Cathay Pacific unveils The Deck — but where is jiăbăn?

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The much awaited refurbishment of the former Dragonair lounge near gate 16 at its Hong Kong International Airport hub opens next month, and Cathay Pacific has released some teaser pictures of The Deck, as it’s calling the refreshed space. The Deck will join the Bridge, Cabin, Pier, Wing and Arrivals lounges in HKG, although The Cabin will close on 30 April after The Deck opens.

The decor, apparently, is supposed to be “contemporary living room environment of understated luxury”, although I doubt many people have a signature noodle bar in their living rooms. (This is, perhaps, our loss, and something to raise with our real estate agents.)

The noodle bar is great, but is it to all tastes? Image: Cathay Pacific

The feel of The Deck from the images is a combination of the wipe-clean efficiency of The Bridge (the business class lounge at the apex of the Y-shaped terminal) in the more external sections of the lounge, plus the residential feel of Cathay’s international business and first class lounge concept in the more interior areas.

There’s a distinct lack of anyone trying to get any work done (or any features for it) in this business class lounge. Image: Cathay Pacific

There is also, apparently, a quiet zone with Solo chairs — I’m a big fan of these low green sofa-chairs, which independently hit the #LoungeHolyGrail buttons with their work surfaces and power sockets — plus showers.

I love the external wraparound verandah, which remains, but I can’t help feel that it looks a little bit too much office cafeteria and not enough “contemporary living room” or “understated luxury”.

It’s always struck me as odd that passengers can just lean over the edge of this lounge, alcoholic beverage in hand. Image: Cathay Pacific

It’s a bit of a shame that I cannot see a single power socket anywhere in the PR snaps, although I imagine that some may be contained within the rather impractical lamp-tables in the “residential” area.

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But in a wider context, it’s notable that The Deck means that there is no longer a Chinese-market specific Cathay lounge in Hong Kong, which was the role the old Dragonair lounge played. Part of the reason for Cathay’s dual brand strategy with Cathay Pacific and Dragon is that its primary market of longhaul non-Chinese connecting traffic wants markedly different things than those Chinese-market passengers connecting into or out of the mainland. That’s why Cathay Dragon exists, and it’s why I’m surprised not to see a Chinese-market product offering.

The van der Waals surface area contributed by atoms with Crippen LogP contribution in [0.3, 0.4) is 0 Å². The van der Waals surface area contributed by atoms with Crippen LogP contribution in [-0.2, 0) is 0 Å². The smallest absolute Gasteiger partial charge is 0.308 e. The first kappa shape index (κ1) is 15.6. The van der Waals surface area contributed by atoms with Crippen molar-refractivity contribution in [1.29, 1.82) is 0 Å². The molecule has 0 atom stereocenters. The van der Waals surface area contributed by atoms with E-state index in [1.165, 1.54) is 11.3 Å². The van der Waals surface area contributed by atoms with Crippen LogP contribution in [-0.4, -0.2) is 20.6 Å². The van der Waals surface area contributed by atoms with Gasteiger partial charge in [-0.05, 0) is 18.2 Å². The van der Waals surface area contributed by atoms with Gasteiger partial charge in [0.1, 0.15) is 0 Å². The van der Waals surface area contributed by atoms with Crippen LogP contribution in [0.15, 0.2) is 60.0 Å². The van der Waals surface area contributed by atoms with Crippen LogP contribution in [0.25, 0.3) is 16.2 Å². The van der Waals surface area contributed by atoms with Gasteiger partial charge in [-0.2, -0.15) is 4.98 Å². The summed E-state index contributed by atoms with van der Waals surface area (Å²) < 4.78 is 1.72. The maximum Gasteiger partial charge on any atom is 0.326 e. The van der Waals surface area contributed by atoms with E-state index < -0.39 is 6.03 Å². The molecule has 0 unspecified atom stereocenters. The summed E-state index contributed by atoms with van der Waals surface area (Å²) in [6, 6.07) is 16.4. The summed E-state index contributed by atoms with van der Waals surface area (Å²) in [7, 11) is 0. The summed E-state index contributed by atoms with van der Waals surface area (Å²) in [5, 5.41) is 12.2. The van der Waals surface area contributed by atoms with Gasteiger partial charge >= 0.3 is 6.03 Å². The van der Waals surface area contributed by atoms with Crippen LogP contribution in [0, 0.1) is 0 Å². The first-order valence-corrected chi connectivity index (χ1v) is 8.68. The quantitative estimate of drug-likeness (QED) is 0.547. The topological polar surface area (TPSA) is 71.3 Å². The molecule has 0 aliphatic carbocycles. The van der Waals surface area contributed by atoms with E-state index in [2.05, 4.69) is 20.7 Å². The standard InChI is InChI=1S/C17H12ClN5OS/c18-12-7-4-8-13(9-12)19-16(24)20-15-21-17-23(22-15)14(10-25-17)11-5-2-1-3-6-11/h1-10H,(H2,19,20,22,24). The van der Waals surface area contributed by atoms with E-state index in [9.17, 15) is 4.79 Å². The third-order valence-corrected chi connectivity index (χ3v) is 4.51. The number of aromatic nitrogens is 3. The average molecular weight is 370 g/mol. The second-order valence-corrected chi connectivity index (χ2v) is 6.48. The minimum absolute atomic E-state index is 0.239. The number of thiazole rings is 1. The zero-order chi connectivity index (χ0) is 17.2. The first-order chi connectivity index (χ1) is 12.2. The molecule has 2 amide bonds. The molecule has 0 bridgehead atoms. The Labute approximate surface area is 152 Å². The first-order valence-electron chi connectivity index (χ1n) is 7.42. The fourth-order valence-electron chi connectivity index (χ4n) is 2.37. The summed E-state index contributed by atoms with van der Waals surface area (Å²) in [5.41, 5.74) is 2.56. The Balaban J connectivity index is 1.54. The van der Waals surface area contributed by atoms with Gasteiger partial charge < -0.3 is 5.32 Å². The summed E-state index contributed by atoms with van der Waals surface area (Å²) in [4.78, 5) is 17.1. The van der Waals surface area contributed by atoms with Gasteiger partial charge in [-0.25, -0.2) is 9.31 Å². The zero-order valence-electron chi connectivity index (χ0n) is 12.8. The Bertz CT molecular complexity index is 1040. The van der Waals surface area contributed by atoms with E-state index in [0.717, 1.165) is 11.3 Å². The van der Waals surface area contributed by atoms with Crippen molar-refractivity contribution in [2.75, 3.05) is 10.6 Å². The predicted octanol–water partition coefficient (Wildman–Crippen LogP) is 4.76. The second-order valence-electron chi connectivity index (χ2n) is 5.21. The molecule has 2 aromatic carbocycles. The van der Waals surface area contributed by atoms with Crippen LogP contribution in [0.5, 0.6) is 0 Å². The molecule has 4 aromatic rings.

Announcing the lounge, Cathay Pacific Chief Customer and Commercial Officer Paul Loo said only, “The Deck builds on the formula that has made our other new lounges around the world so popular with our customers. Investing in experiences that our customers value and consider important is at the heart of our product and service philosophy, and helps us differentiate ourselves from any other airline.”

Is Cathay missing out on what looks likely to be the most lucrative market of international travellers? There’s certainly a tension between its Hong Kong status in the two decades since the handover and its desire to capture more of that market.

The example I always use of this tension is Cathay’s signature dan dan noodles, called dandanmian in their native Sichuan province. Cathay Pacific’s version is a mild dish featuring peanut butter as the main flavour. My adventurous but Western palate is something of a fan, especially on a cold day at one of Hong Kong’s outstation lounges. But the Sichuan version is incredible: the noodles come instead with a spicy oil-based sauce featuring minced pork and preserved vegetables. Clearly, a Chinese passenger expecting dandanmian and receiving peanut butter soup will not have their expectations met.

These Dan Dan Noodles are not Sichuan dandanmian. Image: Cathay Pacific

At The Deck, Cathay’s mention of food options is limited to saying that “passengers who yearn for a taste of Hong Kong can choose from a selection of local classics, including wonton noodles in a hearty broth, fish ball noodles and a variety of dim sum and buns. Ready-to-order Asian delights, such as dan dan noodles and Japanese-style vegetarian noodles, are also available.”

No matter how many “Asian delights” there may be, the lack of an equivalent jiăbăn — The Deck in Mandarin — feels like an omission.

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